Halls Summit News
Halls Summit Coffey County Kansas, July 8, 1921
In our last writing we spoke of our having M. E. services occasionally, but during the next year a minister by the name of Smith came here for regular service. This was in the year 1885 or '86, and shortly after organized a Methodist class of five members, namely, Mr. and Mrs. J. M. Carmean, Mr. and Mrs. Keys, and Edward Bennett. Mr. Carmean was the first steward to be elected in the M. E. Church at this place. The class soon became a permanent organization with a goodly number of members. The Union Sunday School was dissolved by mutual consent of the people and a Methodist sunday school was organized and remained so until less than two years ago when it again became Union Sunday school.
(I will later tell more about the L. A. S.)
We will now take up some of the business affairs of the place.
If we remember right it was in the spring of 1888 that the firm of McCloud sold out to a Mr. A. L. Hart, who came from Illinois and was a cousin of the McFaddens. He and a young wife were very pleasant people who endeared themselves to the entire community. He did a good business as a merchant. A brother of his wife, Charlie Banford, helped in the store for some time, was a fine young Christian man and was a great help to the young folks. In the summer of 1892 went of a visit and while gone Mr. Hart was taken with typhoid fever, of which there was an epidemic at this place. She was called home and Mr. Hart and her brother, and an elder brother, Mellie,
who was here to help care for the sick, all died within a couple of weeks of each other, and Mrs. Hart went back to her parents. The store was closed for ninety days and was then sold to George Marsh of Ottawa, who moved his family into the Hart house, after being renovated, and in about a month his wife was stricken and died with the same disease, typhoid fever, but Mr. Marsh stayed here with his children and housekeeper and did a good business in the store and, for this place, did a lot of business in the way of shipping cattle, hogs and grain. Mr. Marsh afterwards married a Miss Ela of Burlington and later left Kansas and located in Oklahoma, where he is at present. He was a good church worker and was a great help in building up the town. He built the hose now owned by S. S. Dickey, who was lately made many changes which has greatly improved the place.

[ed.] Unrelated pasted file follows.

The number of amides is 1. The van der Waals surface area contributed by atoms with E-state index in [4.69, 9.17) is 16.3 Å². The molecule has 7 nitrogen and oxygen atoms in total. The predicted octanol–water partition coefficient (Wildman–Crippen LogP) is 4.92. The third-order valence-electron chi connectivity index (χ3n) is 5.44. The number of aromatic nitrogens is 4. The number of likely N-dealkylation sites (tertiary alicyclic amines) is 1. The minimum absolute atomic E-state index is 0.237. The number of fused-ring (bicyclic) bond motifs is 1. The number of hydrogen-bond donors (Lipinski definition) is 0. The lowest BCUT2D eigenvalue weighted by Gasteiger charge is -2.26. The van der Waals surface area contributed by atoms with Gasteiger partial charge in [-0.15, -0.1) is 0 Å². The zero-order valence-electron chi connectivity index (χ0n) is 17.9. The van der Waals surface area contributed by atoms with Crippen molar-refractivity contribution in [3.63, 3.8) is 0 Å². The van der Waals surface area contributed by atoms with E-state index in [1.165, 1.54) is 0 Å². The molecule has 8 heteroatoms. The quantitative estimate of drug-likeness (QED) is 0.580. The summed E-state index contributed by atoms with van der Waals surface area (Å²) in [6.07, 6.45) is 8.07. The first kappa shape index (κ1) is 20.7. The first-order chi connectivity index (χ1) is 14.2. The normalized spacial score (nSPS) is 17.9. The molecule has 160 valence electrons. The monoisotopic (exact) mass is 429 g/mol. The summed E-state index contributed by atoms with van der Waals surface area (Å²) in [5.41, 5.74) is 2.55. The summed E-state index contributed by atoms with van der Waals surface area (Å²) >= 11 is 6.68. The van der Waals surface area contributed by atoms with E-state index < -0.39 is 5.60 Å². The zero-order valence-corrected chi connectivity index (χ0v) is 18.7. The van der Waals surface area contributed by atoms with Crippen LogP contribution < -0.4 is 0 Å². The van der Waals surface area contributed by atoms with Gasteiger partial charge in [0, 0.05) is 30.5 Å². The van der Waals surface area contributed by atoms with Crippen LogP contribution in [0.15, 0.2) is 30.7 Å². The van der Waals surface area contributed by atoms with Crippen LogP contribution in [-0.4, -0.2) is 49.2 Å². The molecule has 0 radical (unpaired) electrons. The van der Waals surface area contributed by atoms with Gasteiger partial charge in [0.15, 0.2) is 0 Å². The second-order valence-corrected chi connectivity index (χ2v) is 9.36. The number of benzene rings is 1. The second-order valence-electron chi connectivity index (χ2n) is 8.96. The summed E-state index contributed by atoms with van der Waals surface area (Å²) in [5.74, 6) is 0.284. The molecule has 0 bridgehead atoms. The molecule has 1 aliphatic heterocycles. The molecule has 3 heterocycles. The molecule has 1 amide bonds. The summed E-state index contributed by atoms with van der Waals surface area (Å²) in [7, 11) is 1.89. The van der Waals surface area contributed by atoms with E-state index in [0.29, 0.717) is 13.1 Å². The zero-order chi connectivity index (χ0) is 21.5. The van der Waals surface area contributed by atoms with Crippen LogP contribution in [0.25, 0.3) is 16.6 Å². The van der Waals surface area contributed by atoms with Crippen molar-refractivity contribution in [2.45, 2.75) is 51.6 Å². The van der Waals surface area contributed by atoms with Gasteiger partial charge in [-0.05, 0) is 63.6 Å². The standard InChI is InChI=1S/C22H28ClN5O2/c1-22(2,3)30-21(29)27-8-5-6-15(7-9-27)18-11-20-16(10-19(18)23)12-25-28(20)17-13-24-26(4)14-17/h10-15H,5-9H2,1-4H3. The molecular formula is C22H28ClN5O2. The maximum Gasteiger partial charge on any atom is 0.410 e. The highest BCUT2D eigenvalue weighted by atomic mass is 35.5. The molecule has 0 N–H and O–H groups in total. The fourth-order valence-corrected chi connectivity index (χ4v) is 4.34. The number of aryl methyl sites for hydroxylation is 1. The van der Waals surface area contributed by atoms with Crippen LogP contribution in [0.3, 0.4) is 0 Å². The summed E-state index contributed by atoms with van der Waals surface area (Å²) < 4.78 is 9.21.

Now to go back to the McCloud people--will just say, Mr. McCloud died some years ago near Wellington, Kas., by Mrs. McCloud still lives near there, within a half mile of her brother, W. C. Warner, who is now a man of 73, has a fine looking wife and two splendid young sons. Mrs. Hutchings (Aunt Susie) received a letter a week ago with a picture including a Mrs. McCloud and a brother who lives with her. She asked about all her old friends and sends her regards to all inquiring friends. She is still a good looking woman; looks like time had dealt lightly with her, and we hope for her many days of happiness.


Halls Summit News
Halls Summit Coffey County Kansas, July 15, 1921
We will go back to the "Long Ago Days" in the year 1879 and mention some of the old settlers. The place now owned by G. W. Aultman was then the Adam Dixon farm. Mr. Dixon homesteaded the place and built a stone house which stood on the east side of the road running north and south, running one mile from town. There was originally 160 acres. Mr. Aultman has the west part and the east part belongs to the Watkins property. Mr. Dixons were English folks, were very nice people and had a family of five children, namely, Adam, Jr., Mary, Maggie, Tom and Aggie. They sold out to Semi Robinson and moved to Greenwood County, near Eureka. The old folks died and the young folks left there.
The place now owned by Lee Chatelain was the Thomas Adair farm. They had quite a large family. He was the father of Mrs. Wm. Guptill of Lebo and Mrs. Eva Blue of Hutchinson and several other children. On the north was the home of William Barnett, just north of the Harry Warner place. There was a good sized house and quite a nice place. Also off his land was the old stone school house where the children for two or three miles